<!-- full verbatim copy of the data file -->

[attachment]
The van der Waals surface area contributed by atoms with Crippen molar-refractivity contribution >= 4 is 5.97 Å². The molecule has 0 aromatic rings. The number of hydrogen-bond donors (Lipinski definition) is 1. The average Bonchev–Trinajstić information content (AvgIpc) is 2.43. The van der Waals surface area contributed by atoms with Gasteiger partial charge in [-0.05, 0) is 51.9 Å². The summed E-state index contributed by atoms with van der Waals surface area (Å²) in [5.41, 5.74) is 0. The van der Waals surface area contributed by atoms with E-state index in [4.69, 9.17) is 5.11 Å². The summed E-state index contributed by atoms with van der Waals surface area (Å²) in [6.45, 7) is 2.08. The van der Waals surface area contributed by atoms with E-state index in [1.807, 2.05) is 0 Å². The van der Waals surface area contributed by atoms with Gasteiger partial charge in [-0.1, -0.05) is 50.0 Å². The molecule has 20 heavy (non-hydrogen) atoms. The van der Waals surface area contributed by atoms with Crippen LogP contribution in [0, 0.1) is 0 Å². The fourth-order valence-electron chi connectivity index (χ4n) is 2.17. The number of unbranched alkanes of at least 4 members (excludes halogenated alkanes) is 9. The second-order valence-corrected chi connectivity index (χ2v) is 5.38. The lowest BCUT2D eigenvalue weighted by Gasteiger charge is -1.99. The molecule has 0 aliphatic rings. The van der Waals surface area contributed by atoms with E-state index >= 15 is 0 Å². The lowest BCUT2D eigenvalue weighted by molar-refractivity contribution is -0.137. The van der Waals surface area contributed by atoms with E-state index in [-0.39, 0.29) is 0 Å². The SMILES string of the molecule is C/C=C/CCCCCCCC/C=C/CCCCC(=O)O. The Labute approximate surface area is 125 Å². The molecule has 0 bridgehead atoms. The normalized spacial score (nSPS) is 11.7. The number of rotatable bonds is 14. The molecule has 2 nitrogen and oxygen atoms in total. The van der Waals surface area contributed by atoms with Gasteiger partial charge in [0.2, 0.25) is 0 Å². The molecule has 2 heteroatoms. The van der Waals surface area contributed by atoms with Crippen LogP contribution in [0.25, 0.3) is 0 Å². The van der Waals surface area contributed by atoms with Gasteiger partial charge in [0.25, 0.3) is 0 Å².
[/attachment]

The van der Waals surface area contributed by atoms with Crippen molar-refractivity contribution >= 4 is 5.97 Å². The molecule has 0 aromatic rings. The number of hydrogen-bond donors (Lipinski definition) is 1. The average Bonchev–Trinajstić information content (AvgIpc) is 2.43. The van der Waals surface area contributed by atoms with Gasteiger partial charge in [-0.05, 0) is 51.9 Å². The summed E-state index contributed by atoms with van der Waals surface area (Å²) in [5.41, 5.74) is 0. The van der Waals surface area contributed by atoms with E-state index in [4.69, 9.17) is 5.11 Å². The summed E-state index contributed by atoms with van der Waals surface area (Å²) in [6.45, 7) is 2.08. The van der Waals surface area contributed by atoms with E-state index in [1.807, 2.05) is 0 Å². The van der Waals surface area contributed by atoms with Gasteiger partial charge in [-0.1, -0.05) is 50.0 Å². The molecule has 20 heavy (non-hydrogen) atoms. The van der Waals surface area contributed by atoms with Crippen LogP contribution in [0, 0.1) is 0 Å². The fourth-order valence-electron chi connectivity index (χ4n) is 2.17. The number of unbranched alkanes of at least 4 members (excludes halogenated alkanes) is 9. The second-order valence-corrected chi connectivity index (χ2v) is 5.38. The lowest BCUT2D eigenvalue weighted by Gasteiger charge is -1.99. The molecule has 0 aliphatic rings. The van der Waals surface area contributed by atoms with E-state index >= 15 is 0 Å². The lowest BCUT2D eigenvalue weighted by molar-refractivity contribution is -0.137. The van der Waals surface area contributed by atoms with E-state index in [-0.39, 0.29) is 0 Å². The SMILES string of the molecule is C/C=C/CCCCCCCC/C=C/CCCCC(=O)O. The Labute approximate surface area is 125 Å². The molecule has 0 bridgehead atoms. The normalized spacial score (nSPS) is 11.7. The number of rotatable bonds is 14. The molecule has 2 nitrogen and oxygen atoms in total. The van der Waals surface area contributed by atoms with Gasteiger partial charge in [0.2, 0.25) is 0 Å². The molecule has 2 heteroatoms. The van der Waals surface area contributed by atoms with Crippen LogP contribution in [0.25, 0.3) is 0 Å². The van der Waals surface area contributed by atoms with Gasteiger partial charge in [0.25, 0.3) is 0 Å².